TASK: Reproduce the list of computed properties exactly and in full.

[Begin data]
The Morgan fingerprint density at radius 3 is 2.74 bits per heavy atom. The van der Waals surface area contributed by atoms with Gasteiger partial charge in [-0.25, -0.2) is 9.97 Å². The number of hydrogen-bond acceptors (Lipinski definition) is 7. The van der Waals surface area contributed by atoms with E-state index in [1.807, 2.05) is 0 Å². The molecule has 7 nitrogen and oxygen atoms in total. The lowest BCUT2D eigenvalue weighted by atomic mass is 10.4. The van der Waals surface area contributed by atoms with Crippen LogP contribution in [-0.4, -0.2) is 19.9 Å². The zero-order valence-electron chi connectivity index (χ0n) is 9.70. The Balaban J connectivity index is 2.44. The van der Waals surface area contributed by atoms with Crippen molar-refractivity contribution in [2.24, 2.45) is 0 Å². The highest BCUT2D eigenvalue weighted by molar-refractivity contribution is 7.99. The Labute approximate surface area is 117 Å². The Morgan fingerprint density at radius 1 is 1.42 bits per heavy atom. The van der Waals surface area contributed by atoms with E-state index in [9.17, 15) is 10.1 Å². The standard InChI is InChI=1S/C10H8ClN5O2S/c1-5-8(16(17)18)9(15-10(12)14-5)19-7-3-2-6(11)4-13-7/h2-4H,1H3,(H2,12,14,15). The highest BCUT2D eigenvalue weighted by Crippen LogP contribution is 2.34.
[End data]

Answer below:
The Morgan fingerprint density at radius 3 is 2.74 bits per heavy atom. The van der Waals surface area contributed by atoms with Gasteiger partial charge in [-0.25, -0.2) is 9.97 Å². The number of hydrogen-bond acceptors (Lipinski definition) is 7. The van der Waals surface area contributed by atoms with E-state index in [1.807, 2.05) is 0 Å². The molecule has 7 nitrogen and oxygen atoms in total. The lowest BCUT2D eigenvalue weighted by atomic mass is 10.4. The van der Waals surface area contributed by atoms with Crippen LogP contribution in [-0.4, -0.2) is 19.9 Å². The zero-order valence-electron chi connectivity index (χ0n) is 9.70. The Balaban J connectivity index is 2.44. The van der Waals surface area contributed by atoms with Crippen molar-refractivity contribution in [2.24, 2.45) is 0 Å². The highest BCUT2D eigenvalue weighted by molar-refractivity contribution is 7.99. The Labute approximate surface area is 117 Å². The Morgan fingerprint density at radius 1 is 1.42 bits per heavy atom. The van der Waals surface area contributed by atoms with E-state index in [9.17, 15) is 10.1 Å². The standard InChI is InChI=1S/C10H8ClN5O2S/c1-5-8(16(17)18)9(15-10(12)14-5)19-7-3-2-6(11)4-13-7/h2-4H,1H3,(H2,12,14,15). The highest BCUT2D eigenvalue weighted by Crippen LogP contribution is 2.34.